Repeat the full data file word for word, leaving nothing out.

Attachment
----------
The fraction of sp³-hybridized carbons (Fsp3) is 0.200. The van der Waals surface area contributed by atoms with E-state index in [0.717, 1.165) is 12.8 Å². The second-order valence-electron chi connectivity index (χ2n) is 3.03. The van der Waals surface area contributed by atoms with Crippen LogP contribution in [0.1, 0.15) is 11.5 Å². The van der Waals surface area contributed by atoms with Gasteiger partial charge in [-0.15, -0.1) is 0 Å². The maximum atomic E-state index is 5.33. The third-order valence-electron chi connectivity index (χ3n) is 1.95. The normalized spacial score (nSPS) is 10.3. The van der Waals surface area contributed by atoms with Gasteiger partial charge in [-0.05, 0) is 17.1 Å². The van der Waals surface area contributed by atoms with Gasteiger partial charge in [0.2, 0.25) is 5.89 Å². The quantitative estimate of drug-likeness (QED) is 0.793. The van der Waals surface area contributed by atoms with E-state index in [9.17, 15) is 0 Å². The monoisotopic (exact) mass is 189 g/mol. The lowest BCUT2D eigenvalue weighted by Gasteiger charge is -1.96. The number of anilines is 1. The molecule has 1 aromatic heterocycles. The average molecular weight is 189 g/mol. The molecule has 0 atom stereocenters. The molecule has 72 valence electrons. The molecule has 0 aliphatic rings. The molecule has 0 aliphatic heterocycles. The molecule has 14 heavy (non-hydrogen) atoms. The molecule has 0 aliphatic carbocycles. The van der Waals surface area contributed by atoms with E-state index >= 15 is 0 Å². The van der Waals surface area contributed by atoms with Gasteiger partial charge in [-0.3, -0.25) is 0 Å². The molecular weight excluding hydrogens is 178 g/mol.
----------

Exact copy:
The fraction of sp³-hybridized carbons (Fsp3) is 0.200. The van der Waals surface area contributed by atoms with E-state index in [0.717, 1.165) is 12.8 Å². The second-order valence-electron chi connectivity index (χ2n) is 3.03. The van der Waals surface area contributed by atoms with Crippen LogP contribution in [0.1, 0.15) is 11.5 Å². The van der Waals surface area contributed by atoms with Gasteiger partial charge in [-0.15, -0.1) is 0 Å². The maximum atomic E-state index is 5.33. The third-order valence-electron chi connectivity index (χ3n) is 1.95. The normalized spacial score (nSPS) is 10.3. The van der Waals surface area contributed by atoms with Gasteiger partial charge in [-0.05, 0) is 17.1 Å². The van der Waals surface area contributed by atoms with Gasteiger partial charge in [0.2, 0.25) is 5.89 Å². The quantitative estimate of drug-likeness (QED) is 0.793. The van der Waals surface area contributed by atoms with E-state index in [9.17, 15) is 0 Å². The monoisotopic (exact) mass is 189 g/mol. The lowest BCUT2D eigenvalue weighted by Gasteiger charge is -1.96. The number of anilines is 1. The molecule has 1 aromatic heterocycles. The average molecular weight is 189 g/mol. The molecule has 0 atom stereocenters. The molecule has 72 valence electrons. The molecule has 0 aliphatic rings. The molecule has 0 aliphatic heterocycles. The molecule has 14 heavy (non-hydrogen) atoms. The molecule has 0 aliphatic carbocycles. The van der Waals surface area contributed by atoms with E-state index >= 15 is 0 Å². The van der Waals surface area contributed by atoms with Gasteiger partial charge in [-0.3, -0.25) is 0 Å². The molecular weight excluding hydrogens is 178 g/mol.